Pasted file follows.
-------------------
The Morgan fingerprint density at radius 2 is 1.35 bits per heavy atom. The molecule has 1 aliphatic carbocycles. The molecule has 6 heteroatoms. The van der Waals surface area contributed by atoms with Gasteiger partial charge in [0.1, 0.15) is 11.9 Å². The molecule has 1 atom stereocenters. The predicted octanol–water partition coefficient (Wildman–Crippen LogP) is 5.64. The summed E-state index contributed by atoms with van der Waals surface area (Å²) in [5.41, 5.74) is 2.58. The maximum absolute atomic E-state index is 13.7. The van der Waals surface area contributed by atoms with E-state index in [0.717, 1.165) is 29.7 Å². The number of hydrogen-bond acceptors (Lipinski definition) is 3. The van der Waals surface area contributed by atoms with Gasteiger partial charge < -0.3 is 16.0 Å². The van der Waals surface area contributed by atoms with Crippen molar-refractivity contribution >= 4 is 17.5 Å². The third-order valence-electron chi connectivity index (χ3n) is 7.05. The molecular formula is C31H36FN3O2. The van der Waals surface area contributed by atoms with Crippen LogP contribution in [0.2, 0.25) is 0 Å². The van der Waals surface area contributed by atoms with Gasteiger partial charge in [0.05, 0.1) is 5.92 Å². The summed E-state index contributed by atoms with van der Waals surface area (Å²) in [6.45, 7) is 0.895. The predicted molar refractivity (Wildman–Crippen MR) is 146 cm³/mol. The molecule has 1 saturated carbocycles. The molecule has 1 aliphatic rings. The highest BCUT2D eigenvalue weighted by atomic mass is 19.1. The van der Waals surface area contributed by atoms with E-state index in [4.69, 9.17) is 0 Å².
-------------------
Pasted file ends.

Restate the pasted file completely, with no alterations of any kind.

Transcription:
The Morgan fingerprint density at radius 2 is 1.35 bits per heavy atom. The molecule has 1 aliphatic carbocycles. The molecule has 6 heteroatoms. The van der Waals surface area contributed by atoms with Gasteiger partial charge in [0.1, 0.15) is 11.9 Å². The molecule has 1 atom stereocenters. The predicted octanol–water partition coefficient (Wildman–Crippen LogP) is 5.64. The summed E-state index contributed by atoms with van der Waals surface area (Å²) in [5.41, 5.74) is 2.58. The maximum absolute atomic E-state index is 13.7. The van der Waals surface area contributed by atoms with E-state index in [0.717, 1.165) is 29.7 Å². The number of hydrogen-bond acceptors (Lipinski definition) is 3. The van der Waals surface area contributed by atoms with Gasteiger partial charge < -0.3 is 16.0 Å². The van der Waals surface area contributed by atoms with Crippen molar-refractivity contribution >= 4 is 17.5 Å². The third-order valence-electron chi connectivity index (χ3n) is 7.05. The molecular formula is C31H36FN3O2. The van der Waals surface area contributed by atoms with Crippen LogP contribution in [0.2, 0.25) is 0 Å². The van der Waals surface area contributed by atoms with Gasteiger partial charge in [0.05, 0.1) is 5.92 Å². The summed E-state index contributed by atoms with van der Waals surface area (Å²) in [6.45, 7) is 0.895. The predicted molar refractivity (Wildman–Crippen MR) is 146 cm³/mol. The molecule has 1 saturated carbocycles. The molecule has 1 aliphatic rings. The highest BCUT2D eigenvalue weighted by atomic mass is 19.1. The van der Waals surface area contributed by atoms with E-state index in [4.69, 9.17) is 0 Å².